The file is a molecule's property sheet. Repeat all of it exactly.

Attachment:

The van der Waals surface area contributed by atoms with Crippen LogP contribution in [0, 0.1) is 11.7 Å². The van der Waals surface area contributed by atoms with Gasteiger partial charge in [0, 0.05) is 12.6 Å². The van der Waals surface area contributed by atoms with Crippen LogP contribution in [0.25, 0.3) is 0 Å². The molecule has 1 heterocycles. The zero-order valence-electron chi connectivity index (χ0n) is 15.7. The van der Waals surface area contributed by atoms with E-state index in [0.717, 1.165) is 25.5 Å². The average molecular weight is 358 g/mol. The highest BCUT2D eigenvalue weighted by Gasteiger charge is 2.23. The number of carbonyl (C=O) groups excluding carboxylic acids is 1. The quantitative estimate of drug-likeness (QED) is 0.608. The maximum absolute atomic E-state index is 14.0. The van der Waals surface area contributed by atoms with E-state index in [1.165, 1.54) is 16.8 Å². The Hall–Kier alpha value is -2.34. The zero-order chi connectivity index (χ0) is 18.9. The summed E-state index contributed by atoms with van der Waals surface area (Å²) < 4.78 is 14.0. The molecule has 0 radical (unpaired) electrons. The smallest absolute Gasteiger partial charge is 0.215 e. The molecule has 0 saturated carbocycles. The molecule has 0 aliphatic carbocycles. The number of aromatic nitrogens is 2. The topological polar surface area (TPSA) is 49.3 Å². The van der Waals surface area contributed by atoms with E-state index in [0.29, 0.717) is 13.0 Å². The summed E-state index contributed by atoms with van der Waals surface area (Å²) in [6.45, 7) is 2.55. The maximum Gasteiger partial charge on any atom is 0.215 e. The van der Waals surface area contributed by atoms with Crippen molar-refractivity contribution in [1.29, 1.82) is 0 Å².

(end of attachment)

The van der Waals surface area contributed by atoms with Crippen LogP contribution in [0, 0.1) is 11.7 Å². The van der Waals surface area contributed by atoms with Gasteiger partial charge in [0, 0.05) is 12.6 Å². The van der Waals surface area contributed by atoms with Crippen LogP contribution in [0.25, 0.3) is 0 Å². The molecule has 1 heterocycles. The zero-order valence-electron chi connectivity index (χ0n) is 15.7. The van der Waals surface area contributed by atoms with E-state index in [0.717, 1.165) is 25.5 Å². The average molecular weight is 358 g/mol. The highest BCUT2D eigenvalue weighted by Gasteiger charge is 2.23. The number of carbonyl (C=O) groups excluding carboxylic acids is 1. The quantitative estimate of drug-likeness (QED) is 0.608. The maximum absolute atomic E-state index is 14.0. The van der Waals surface area contributed by atoms with E-state index in [1.165, 1.54) is 16.8 Å². The Hall–Kier alpha value is -2.34. The zero-order chi connectivity index (χ0) is 18.9. The summed E-state index contributed by atoms with van der Waals surface area (Å²) < 4.78 is 14.0. The molecule has 0 radical (unpaired) electrons. The smallest absolute Gasteiger partial charge is 0.215 e. The molecule has 0 saturated carbocycles. The molecule has 0 aliphatic carbocycles. The number of aromatic nitrogens is 2. The topological polar surface area (TPSA) is 49.3 Å². The van der Waals surface area contributed by atoms with E-state index in [0.29, 0.717) is 13.0 Å². The summed E-state index contributed by atoms with van der Waals surface area (Å²) in [6.45, 7) is 2.55. The maximum Gasteiger partial charge on any atom is 0.215 e. The van der Waals surface area contributed by atoms with Crippen molar-refractivity contribution in [1.29, 1.82) is 0 Å².